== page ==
Climbing the magic mountain. Into Thin Air. Jon Krakauer. 1997

Time is the summer of 1996, when several groups of climbers attempt to get to the summit of Mount Everest. The Himalayan Mountain is the geographic space where the story is set, an extreme and lunar place, which has always been able to attract adventures. Once it was asked to George Mallory, one of the first man to try, “what is the use of climbing Mount Everest?” he answers “Because it’s there” implying that the Everest’s climbing may have something to do with the obstacles we met along our way: trying to reach its summit is not about conquering the mountain, but ourselves. The mountain is indeed a physical place, but it is also an imaginative scenery, loaded with the projections of those who have come close to the idea of reaching its top.

Mount Everest, also known both as “mother of universe” and as “god of sky”, is the highest mountain on earth, hence the queen of the Seven Summits – the highest mountains for each continent. The first attempts to reach the summit dates back to the 1920s. During the expedition of 1924, George Mallory and Andrew Irvine probably manage to get to the top but they get lost on their way down or maybe even before.

The first people to reach the summit and come back are the Neo Zealander Edmund Hillary and the Sherpa Tenzing Norgay on 29th May 1953, followed by others notably in 1975 Junko Tabei the first woman and in 1978 Reinhold Messner and Peter Habeler the first to climb without the use of supplemental oxygen. Over the last years the number of people attempting to climb Everest has grown so that it became almost a tourist destination.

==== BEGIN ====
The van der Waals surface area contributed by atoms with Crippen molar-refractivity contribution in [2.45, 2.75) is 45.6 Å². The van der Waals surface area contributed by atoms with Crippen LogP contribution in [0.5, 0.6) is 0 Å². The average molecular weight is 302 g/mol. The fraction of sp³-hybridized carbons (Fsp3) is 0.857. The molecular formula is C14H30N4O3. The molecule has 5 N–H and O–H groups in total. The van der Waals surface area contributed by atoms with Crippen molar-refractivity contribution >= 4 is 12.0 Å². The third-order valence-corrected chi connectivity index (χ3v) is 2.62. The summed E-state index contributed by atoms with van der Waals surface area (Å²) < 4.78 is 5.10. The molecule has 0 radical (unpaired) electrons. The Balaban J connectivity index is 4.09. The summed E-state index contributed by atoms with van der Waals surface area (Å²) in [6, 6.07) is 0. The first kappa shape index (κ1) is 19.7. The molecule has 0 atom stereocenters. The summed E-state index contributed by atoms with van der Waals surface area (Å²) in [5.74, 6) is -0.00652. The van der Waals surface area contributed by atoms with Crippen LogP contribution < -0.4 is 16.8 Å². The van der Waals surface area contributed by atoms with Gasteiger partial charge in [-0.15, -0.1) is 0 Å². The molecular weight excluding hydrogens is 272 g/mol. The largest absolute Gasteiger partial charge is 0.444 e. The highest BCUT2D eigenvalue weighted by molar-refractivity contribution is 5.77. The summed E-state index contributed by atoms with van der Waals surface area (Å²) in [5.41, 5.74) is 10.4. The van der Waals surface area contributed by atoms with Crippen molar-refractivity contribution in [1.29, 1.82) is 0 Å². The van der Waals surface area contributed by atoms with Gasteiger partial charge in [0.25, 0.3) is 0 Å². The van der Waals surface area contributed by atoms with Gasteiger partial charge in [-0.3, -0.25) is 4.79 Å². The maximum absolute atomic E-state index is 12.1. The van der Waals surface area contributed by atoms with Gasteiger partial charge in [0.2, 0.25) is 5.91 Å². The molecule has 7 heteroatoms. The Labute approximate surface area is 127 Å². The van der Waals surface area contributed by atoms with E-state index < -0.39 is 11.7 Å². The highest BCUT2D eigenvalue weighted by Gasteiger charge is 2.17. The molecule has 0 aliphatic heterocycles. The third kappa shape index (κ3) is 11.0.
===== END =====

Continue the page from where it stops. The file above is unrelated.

In fact, when the adventure magazine Outside asks to the journalist and mountaineer Jon Krakauer to join the expedition organised by the famous guide Rober Hall to write about the commercialisation of the mountain, Everest base camp is packed – at least five guiding agencies with their respective clients preparing to reach the summit on the same day. The crowding and an unexpected tempest are the causes of the tragedy occurring on that day: 10th May 1996. That early afternoon, after a preparation of many days, some mountaineers reach the summit, but because of the tempest eight of them are not able to find their way back to the base camp.

Into thin Air is the tale of their stories told by Krakauer’s vivid style which is able to highlight the complexities and motivations of radical behaviours – as he did splendidly in Into the Wild.
The tale of the preparation and the climbing of the quest make us wonder about the reasons why people have taken this decision. The audacity of this choice is to be paramount in order to balance not only to the physical fatigue of such an adventure, but also the awareness of the psychological effort needed to face what is commonly referred to as the “death zone” namely that area above 7000 metres where there is not enough oxygen for humans to breath so the cells of the body start to die.

“Above the comforts of Base Camp, the expedition in fact became an almost Calvinistic undertaking. The ratio of misery to pleasure was greater by an order of magnitude than any mountain I’d been on; I quickly came to understand that climbing Everest was primarily about enduring pain. And in subjecting ourselves to week after week of toil, tedium and suffering, it struck me that most of us were probably seeking above all else, something like a state of grace.”

The story of Everest climbing offers an occasion to try reading radical behaviours as a research for consistency between acquired categories of experience and innate explorative tensions: a return to a state of grace where individuals may discover the natural dimension of the explorative endeavour that had been progressively rationalised and almost forgotten. Why climbing Everest? Because it’s there, it has always been there and it will always be there to represent something extraordinary: an experience of laic asceticism pursuing spiritual goals through an attitude for adventure, defying the ordinary, coping with the impossible to reach something precious fuelled by that the inconsistent, irrational and overwhelming substance dreams are made of.

Reading this book is a great and strange experience: it’s like getting through a story and thinking this is insane but what if… ?